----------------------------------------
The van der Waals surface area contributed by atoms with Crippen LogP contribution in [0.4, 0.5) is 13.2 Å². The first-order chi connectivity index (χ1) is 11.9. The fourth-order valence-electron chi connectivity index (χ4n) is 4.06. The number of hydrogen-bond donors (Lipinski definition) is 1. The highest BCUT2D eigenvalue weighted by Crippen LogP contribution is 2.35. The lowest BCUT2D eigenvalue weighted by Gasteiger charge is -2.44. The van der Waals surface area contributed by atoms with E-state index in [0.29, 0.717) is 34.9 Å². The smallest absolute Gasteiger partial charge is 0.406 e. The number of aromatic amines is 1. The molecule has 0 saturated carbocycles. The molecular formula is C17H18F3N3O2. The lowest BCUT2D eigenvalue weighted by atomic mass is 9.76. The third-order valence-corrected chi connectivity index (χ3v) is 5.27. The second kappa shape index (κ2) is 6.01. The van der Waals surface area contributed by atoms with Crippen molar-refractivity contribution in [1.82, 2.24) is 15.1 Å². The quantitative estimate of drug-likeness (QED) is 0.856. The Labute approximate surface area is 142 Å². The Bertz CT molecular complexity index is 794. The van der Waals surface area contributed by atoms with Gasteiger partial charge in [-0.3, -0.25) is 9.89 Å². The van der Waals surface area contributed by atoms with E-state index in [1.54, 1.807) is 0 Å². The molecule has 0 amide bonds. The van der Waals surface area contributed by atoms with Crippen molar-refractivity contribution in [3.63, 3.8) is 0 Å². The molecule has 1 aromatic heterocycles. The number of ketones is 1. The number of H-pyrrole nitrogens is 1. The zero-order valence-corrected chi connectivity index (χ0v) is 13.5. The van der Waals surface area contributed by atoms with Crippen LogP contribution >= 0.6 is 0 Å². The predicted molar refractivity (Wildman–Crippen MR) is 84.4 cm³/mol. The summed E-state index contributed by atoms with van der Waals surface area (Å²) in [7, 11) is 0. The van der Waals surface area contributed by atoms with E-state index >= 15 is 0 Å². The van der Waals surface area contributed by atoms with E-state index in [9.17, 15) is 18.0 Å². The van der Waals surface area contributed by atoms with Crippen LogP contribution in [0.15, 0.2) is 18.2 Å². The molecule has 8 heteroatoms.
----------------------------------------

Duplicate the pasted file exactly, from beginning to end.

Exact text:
The van der Waals surface area contributed by atoms with Crippen LogP contribution in [0.4, 0.5) is 13.2 Å². The first-order chi connectivity index (χ1) is 11.9. The fourth-order valence-electron chi connectivity index (χ4n) is 4.06. The number of hydrogen-bond donors (Lipinski definition) is 1. The highest BCUT2D eigenvalue weighted by Crippen LogP contribution is 2.35. The lowest BCUT2D eigenvalue weighted by Gasteiger charge is -2.44. The van der Waals surface area contributed by atoms with E-state index in [0.29, 0.717) is 34.9 Å². The smallest absolute Gasteiger partial charge is 0.406 e. The number of aromatic amines is 1. The molecule has 0 saturated carbocycles. The molecular formula is C17H18F3N3O2. The lowest BCUT2D eigenvalue weighted by atomic mass is 9.76. The third-order valence-corrected chi connectivity index (χ3v) is 5.27. The second kappa shape index (κ2) is 6.01. The van der Waals surface area contributed by atoms with Crippen molar-refractivity contribution in [1.82, 2.24) is 15.1 Å². The quantitative estimate of drug-likeness (QED) is 0.856. The Labute approximate surface area is 142 Å². The Bertz CT molecular complexity index is 794. The van der Waals surface area contributed by atoms with Gasteiger partial charge in [-0.3, -0.25) is 9.89 Å². The van der Waals surface area contributed by atoms with E-state index in [1.54, 1.807) is 0 Å². The molecule has 0 amide bonds. The van der Waals surface area contributed by atoms with Crippen molar-refractivity contribution in [3.63, 3.8) is 0 Å². The molecule has 1 aromatic heterocycles. The number of ketones is 1. The number of H-pyrrole nitrogens is 1. The zero-order valence-corrected chi connectivity index (χ0v) is 13.5. The van der Waals surface area contributed by atoms with Crippen LogP contribution >= 0.6 is 0 Å². The predicted molar refractivity (Wildman–Crippen MR) is 84.4 cm³/mol. The summed E-state index contributed by atoms with van der Waals surface area (Å²) in [7, 11) is 0. The van der Waals surface area contributed by atoms with E-state index >= 15 is 0 Å². The van der Waals surface area contributed by atoms with E-state index in [9.17, 15) is 18.0 Å². The van der Waals surface area contributed by atoms with Crippen LogP contribution in [0.15, 0.2) is 18.2 Å². The molecule has 8 heteroatoms.